By Amrit Singh
Third party presidential campaigns are always a rough road: The most successful bid in American history came from Teddy Roosevelt’s Progressive Party in 1912, when they earned just 26 percent of the vote. The Libertarian Party—a group that is "socially liberal and fiscally conservative," triangulating the classic Democratic and Republican positions in the process—is not only undeterred by this prospect, but emboldened by what they see in 2016. With the election seemingly devolving daily into a personality-based referendum on Donald Trump's temperament, Libertarian Vice Presidential nominee William Weld is issue-focused and tells me that, on those substantive grounds, he and running mate Gary Johnson see a "six-lane highway" between the two major party candidates. That's good, because they'll need all the runway they can get: The Libertarian ticket must poll at 15 percent in order for Johnson to earn a space on the presidential debate stage, a threshold even they acknowledge as being crucial to their hopes to turn out a critical mass of Americans on election day.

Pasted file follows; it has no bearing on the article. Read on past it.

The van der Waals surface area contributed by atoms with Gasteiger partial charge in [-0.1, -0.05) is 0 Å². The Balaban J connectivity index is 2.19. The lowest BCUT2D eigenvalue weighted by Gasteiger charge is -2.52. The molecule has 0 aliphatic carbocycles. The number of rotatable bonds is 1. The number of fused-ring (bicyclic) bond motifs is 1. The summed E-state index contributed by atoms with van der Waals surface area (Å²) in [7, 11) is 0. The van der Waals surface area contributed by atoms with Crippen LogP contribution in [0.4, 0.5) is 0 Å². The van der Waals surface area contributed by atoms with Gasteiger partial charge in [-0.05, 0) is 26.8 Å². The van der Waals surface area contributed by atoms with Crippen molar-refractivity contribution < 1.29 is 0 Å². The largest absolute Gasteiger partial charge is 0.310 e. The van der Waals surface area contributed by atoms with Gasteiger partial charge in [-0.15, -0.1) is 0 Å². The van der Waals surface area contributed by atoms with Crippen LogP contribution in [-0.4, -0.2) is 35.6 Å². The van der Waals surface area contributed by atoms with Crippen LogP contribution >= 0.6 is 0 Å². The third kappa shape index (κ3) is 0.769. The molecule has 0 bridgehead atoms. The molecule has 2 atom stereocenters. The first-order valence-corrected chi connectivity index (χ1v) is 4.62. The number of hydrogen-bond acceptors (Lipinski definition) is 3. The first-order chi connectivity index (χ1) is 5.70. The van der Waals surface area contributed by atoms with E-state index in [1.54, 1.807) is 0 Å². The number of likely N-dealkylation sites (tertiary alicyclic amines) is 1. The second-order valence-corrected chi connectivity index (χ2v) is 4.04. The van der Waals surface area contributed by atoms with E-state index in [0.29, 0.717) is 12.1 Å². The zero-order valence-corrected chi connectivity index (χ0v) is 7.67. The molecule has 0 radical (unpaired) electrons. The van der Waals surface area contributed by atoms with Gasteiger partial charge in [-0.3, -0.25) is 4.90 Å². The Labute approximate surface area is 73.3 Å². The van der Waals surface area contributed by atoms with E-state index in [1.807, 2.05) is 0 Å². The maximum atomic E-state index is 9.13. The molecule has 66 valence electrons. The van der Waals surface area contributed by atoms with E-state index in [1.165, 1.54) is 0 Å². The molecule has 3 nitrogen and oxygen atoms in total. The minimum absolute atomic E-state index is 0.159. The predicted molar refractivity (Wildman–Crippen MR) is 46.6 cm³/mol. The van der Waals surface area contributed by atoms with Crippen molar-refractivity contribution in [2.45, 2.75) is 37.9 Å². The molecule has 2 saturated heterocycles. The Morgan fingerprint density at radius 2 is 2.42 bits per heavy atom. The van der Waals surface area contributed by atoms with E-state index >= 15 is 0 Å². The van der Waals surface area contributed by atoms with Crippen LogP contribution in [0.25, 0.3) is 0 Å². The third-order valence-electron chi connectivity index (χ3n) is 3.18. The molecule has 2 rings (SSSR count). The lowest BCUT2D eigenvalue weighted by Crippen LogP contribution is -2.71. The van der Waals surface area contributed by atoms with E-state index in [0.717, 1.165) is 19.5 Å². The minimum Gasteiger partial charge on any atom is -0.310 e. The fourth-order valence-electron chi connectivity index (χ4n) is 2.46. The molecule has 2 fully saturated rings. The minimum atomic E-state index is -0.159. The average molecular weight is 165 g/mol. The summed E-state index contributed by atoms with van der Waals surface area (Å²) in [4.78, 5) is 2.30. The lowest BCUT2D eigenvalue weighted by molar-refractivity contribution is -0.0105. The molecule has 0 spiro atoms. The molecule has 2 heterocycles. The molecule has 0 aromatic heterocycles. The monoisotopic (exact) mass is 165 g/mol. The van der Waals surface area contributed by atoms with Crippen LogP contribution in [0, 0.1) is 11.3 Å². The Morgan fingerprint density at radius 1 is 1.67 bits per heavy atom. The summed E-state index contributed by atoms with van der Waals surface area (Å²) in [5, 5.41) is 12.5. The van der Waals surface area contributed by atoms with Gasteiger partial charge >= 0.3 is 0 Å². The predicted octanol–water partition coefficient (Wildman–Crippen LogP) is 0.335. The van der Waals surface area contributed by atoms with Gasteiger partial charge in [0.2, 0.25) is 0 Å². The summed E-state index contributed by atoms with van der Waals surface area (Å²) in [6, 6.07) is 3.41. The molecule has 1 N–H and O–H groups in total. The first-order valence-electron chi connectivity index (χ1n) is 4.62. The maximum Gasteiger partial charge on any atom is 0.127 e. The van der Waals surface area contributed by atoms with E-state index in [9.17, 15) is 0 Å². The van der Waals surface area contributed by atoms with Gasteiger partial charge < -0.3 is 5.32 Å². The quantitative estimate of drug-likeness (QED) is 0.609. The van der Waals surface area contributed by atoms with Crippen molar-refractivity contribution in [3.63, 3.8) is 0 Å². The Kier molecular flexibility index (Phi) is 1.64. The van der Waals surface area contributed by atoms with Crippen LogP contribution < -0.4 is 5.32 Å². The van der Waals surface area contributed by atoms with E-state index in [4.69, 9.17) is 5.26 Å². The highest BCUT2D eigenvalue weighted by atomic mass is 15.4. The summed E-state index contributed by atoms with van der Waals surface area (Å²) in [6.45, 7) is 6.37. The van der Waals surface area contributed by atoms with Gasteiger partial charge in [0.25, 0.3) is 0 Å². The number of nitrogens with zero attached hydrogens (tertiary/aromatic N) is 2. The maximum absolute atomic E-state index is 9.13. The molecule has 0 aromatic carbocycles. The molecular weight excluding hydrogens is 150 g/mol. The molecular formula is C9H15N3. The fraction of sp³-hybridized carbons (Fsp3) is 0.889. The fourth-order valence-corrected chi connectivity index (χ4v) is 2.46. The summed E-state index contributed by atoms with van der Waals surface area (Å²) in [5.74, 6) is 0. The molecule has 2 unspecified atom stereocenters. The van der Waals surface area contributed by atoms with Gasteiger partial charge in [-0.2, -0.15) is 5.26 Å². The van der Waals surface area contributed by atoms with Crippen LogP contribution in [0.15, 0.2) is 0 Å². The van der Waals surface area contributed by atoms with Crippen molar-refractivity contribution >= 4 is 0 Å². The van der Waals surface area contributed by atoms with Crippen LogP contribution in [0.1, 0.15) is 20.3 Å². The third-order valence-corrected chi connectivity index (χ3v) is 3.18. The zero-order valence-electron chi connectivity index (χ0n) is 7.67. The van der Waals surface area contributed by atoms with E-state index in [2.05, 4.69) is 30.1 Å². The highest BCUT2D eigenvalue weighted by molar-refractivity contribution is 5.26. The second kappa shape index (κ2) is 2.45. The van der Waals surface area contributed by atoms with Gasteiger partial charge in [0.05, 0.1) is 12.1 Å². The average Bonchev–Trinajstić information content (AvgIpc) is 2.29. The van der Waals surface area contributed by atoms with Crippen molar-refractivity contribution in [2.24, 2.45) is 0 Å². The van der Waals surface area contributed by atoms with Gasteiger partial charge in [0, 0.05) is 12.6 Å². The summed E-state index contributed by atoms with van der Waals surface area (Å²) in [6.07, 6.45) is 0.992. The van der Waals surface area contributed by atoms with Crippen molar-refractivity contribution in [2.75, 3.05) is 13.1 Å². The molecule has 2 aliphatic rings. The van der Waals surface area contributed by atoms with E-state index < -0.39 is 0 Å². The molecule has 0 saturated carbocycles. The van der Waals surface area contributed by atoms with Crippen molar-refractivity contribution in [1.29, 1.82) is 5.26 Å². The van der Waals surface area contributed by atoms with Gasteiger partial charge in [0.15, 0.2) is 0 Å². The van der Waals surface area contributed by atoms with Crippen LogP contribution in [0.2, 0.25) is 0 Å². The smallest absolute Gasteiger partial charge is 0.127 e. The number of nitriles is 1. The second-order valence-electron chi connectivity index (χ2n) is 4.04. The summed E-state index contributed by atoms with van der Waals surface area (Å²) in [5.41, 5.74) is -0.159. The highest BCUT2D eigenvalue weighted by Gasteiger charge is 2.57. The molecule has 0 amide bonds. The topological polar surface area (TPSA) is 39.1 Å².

When former New Mexico Governor Gary Johnson chose former Massachusetts Governor William Weld as his running mate, political observers praised the move for bringing heft and validity to the Libertarian ticket for the teeming masses of displaced Republicans, since Weld and Johnson were both elected to their gubernatorial posts as Republicans. I asked Weld about the impetus for his evolution from the GOP to the Libertarians, and about how his new party's message might appeal to the disillusioned bases on the right and the left, at the hands of Trump and Bernie-or-busters. I also asked for his positions on the issues most important to all of us at REVOLT 2 Vote, including immigration, criminal justice reform, the economy, and student loans.
Weld is a learned and generous ambassador for the Libertarian agenda, as you'll see during our 20-minute conversation which appears here, unedited and in full. Many thanks to Mr. Weld for his time.